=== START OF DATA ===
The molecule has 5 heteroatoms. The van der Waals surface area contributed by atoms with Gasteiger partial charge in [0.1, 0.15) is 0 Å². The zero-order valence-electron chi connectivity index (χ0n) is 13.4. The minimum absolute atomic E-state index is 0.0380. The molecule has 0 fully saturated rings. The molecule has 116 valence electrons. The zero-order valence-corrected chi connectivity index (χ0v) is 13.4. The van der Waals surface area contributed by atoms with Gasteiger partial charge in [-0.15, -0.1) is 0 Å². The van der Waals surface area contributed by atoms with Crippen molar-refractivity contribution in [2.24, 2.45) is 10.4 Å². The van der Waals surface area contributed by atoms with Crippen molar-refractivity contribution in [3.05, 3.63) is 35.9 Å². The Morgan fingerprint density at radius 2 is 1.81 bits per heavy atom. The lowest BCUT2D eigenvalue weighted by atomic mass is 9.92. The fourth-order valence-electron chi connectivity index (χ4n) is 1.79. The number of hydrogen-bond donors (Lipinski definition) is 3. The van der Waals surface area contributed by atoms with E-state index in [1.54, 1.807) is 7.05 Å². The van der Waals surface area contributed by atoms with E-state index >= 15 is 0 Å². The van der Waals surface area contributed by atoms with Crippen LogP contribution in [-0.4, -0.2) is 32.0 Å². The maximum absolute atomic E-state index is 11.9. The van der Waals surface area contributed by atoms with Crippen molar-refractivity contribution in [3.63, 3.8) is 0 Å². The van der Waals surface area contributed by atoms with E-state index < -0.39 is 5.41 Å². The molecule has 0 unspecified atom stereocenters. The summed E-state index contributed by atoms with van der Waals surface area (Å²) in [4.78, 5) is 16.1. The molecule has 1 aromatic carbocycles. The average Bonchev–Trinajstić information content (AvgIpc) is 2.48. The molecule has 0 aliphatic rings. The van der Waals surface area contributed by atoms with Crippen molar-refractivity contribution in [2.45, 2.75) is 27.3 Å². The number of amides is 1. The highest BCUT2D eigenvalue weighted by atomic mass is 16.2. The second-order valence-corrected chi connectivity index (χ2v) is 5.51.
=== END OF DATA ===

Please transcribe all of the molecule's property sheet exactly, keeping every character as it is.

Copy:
The molecule has 5 heteroatoms. The van der Waals surface area contributed by atoms with Gasteiger partial charge in [0.1, 0.15) is 0 Å². The zero-order valence-electron chi connectivity index (χ0n) is 13.4. The minimum absolute atomic E-state index is 0.0380. The molecule has 0 fully saturated rings. The molecule has 116 valence electrons. The zero-order valence-corrected chi connectivity index (χ0v) is 13.4. The van der Waals surface area contributed by atoms with Gasteiger partial charge in [-0.15, -0.1) is 0 Å². The van der Waals surface area contributed by atoms with Crippen molar-refractivity contribution in [2.24, 2.45) is 10.4 Å². The van der Waals surface area contributed by atoms with Crippen molar-refractivity contribution in [3.05, 3.63) is 35.9 Å². The Morgan fingerprint density at radius 2 is 1.81 bits per heavy atom. The lowest BCUT2D eigenvalue weighted by atomic mass is 9.92. The fourth-order valence-electron chi connectivity index (χ4n) is 1.79. The number of hydrogen-bond donors (Lipinski definition) is 3. The van der Waals surface area contributed by atoms with E-state index in [1.54, 1.807) is 7.05 Å². The van der Waals surface area contributed by atoms with E-state index >= 15 is 0 Å². The van der Waals surface area contributed by atoms with Crippen LogP contribution in [-0.4, -0.2) is 32.0 Å². The maximum absolute atomic E-state index is 11.9. The van der Waals surface area contributed by atoms with Crippen molar-refractivity contribution in [3.63, 3.8) is 0 Å². The van der Waals surface area contributed by atoms with E-state index < -0.39 is 5.41 Å². The molecule has 0 unspecified atom stereocenters. The summed E-state index contributed by atoms with van der Waals surface area (Å²) in [4.78, 5) is 16.1. The molecule has 1 aromatic carbocycles. The average Bonchev–Trinajstić information content (AvgIpc) is 2.48. The molecule has 0 aliphatic rings. The van der Waals surface area contributed by atoms with Crippen molar-refractivity contribution in [2.45, 2.75) is 27.3 Å². The number of amides is 1. The highest BCUT2D eigenvalue weighted by atomic mass is 16.2. The second-order valence-corrected chi connectivity index (χ2v) is 5.51.